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Last Chance to see Chasing Hares at Young Vic: Quick Chat with lead actors Irfan Shamji and Ayesha Dharker

Last Chance to see Chasing Hares at Young Vic: Quick Chat with lead actors Irfan Shamji and Ayesha Dharker

Sonali Bhattacharyya’s play about the zero-hour workforce culture, is fast paced and funny and forces you to laugh and think and laugh, and think in succession as she uses the back story of a Bengali factory juxtaposed with the unethical workforces’ practises in the UK in the early 2000’s.

Irfan Shamji

The story goes like this Prah is a working class aspiring writer and factory worker played by Irfan Shamji and is married to Kajol (Zainab Hasan) with daughter, one day they visit an enacting of a traditional Bengali folk theatre. Little known to Prah he is about to get his big break as a writer.  Prah is a former stand up straight guy who used to believe in the Union now sees himself caught up with doing the dirty work for his boss the bash and rude Dev, son of the factory owner played by Scot Karim.

Milli Bhatia “Chasing Hares” is a play within a play both revealing shocking narratives that of Prah real-life crisis that sees him battle with right and wrong at a workplace were children are exploited and in turn their families and a world where female workers in Bengali having their wombs removed to prevent productivity from being interrupted.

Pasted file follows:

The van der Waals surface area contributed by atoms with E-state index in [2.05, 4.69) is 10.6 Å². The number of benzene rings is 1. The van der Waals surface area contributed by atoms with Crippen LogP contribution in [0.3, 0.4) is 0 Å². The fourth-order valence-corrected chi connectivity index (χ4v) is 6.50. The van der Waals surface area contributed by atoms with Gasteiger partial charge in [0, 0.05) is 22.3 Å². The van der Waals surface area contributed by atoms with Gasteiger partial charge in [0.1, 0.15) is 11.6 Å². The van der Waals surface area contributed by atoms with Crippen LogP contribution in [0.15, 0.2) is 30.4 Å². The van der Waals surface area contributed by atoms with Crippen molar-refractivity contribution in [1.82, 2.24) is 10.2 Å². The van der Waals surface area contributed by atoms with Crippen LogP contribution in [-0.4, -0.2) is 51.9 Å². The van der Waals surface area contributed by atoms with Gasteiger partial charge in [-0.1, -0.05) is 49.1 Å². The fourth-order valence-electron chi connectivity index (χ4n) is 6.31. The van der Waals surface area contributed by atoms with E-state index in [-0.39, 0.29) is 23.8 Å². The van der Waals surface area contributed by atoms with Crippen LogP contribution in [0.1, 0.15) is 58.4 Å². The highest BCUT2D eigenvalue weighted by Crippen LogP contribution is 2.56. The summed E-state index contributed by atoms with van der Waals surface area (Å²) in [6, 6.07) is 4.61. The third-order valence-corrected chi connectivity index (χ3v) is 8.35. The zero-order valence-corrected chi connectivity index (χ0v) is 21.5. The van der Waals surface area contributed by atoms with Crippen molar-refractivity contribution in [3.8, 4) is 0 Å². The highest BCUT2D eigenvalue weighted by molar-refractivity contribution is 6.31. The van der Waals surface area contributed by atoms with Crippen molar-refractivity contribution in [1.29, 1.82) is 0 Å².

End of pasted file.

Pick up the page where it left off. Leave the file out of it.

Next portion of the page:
Working as new writer on the play sees Prah strike up an friendship with the beautiful leading lady Chellam played by Ayesha Dharker, who he is in awe of and the two actors work a little magic with their on-stage chemistry. Chellam is a modern woman who wants work that means something to her as an actor and is excited when Prah steps in to rewrite hoping it not be met by the aggression of Dev who is also has a part in the production and is backing it financially.

The play as the writer describes it is “a love letter to all the organisers, activists and dreamers” and it is indeed, a thoroughly enjoyable thought provoking play that makes you think about the treatment of women and the current UK strikes and activism and how much or how little has changed for workers globally.

It all comes to a head when Prah’s political consciousness is pricked by an accident in the factory and he has to choose as Irfan told ALT “between comfort and doing what is right”.  Fine writing by Bhattacharyya and fine acting by a stellar cast makes for a play worth seeing.

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Runs at Young Vic, London, until 13 August.

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